Although every lender is different with regards to an acceptable condition of a property, FHA guidelines again provide a very basic structure of what to expect when getting the home you want to be approved for a loan.
If your home has some of these conditions a lender may want these items fixed before approving and finalizing the loan. This is an explanation of a few of the major guidelines brought to you by About.com
FHA’s biggest repair concerns are:
Health and safety issues
Protecting the security of the property, and
Structural soundness of the property.
Types of FHA Repairs That Must be Completed Prior to Closing an FHA Loan
Peeling paint in homes built before 1978.
Unpainted downspouts and broken rain gutters.
Rotting out-building in need of demolition.
Exterior doors that do not properly close and open.
Exposed wiring and uncovered junction boxes.
Major plumbing issues and leaks.
Inoperable HVAC systems.
Leaky or defective roofs, roofs with a life expectancy of less than 3 years, composition over shake.
Active and visible pest infestation.
Rotting window sills, eaves, and support columns on a porch.
Missing appliances that usually are sold with a home such as a stove.
Bedrooms without minimize-sized windows or bedroom windows with bars that do not release.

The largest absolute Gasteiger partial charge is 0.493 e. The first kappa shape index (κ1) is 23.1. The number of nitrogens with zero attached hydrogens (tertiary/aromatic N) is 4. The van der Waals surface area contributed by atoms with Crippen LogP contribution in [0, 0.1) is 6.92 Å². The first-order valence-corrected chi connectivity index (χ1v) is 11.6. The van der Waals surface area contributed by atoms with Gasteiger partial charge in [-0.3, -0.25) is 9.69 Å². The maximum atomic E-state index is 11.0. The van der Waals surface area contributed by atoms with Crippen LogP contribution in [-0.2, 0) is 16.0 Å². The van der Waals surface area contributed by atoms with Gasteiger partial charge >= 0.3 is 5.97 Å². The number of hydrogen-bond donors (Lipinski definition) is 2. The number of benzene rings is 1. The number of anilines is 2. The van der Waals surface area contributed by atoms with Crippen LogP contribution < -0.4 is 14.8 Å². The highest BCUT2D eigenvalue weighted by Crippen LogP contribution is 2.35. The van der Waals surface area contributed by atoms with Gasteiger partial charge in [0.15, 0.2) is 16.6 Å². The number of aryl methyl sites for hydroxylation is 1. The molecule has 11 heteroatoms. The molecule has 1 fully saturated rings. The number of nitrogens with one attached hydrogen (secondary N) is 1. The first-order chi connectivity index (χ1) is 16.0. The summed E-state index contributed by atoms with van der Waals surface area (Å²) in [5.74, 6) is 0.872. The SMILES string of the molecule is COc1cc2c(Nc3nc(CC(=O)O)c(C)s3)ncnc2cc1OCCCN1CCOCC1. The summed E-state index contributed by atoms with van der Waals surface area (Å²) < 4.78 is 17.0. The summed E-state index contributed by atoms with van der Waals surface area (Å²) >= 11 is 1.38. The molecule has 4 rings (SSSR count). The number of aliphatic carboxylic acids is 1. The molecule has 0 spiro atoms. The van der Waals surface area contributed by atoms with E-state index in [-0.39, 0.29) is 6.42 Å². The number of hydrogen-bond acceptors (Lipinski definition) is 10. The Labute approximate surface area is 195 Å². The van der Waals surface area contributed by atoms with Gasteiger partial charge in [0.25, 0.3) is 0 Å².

Foundation or structural defects.
Evidence of standing water in the crawl space.
Inoperable kitchen appliances.
Empty swimming pools, pools without a working pump and pools with mosquito fish.
No pressure relief valve on water heater.
Leaning / broken fence.
Types of FHA Repairs That are Not Necessary to Fix Before Closing
Peeling paint in homes built after 1978.
Cracked glass in windows.
Minor plumbing defects such as a dripping faucet.
Damaged wall coverings in homes built after 1978.
Worn out carpeting or defective floor finishes.
Beat-up or damaged exterior doors that still open and close.
Trip hazards such as heaving sidewalks.
Removal of debris under the house.
Evidence of previous or inactive pest infestation.
Replacement of flat roofs.
Testing of wells, unless required by local jurisdictions or water is suspected of contamination.
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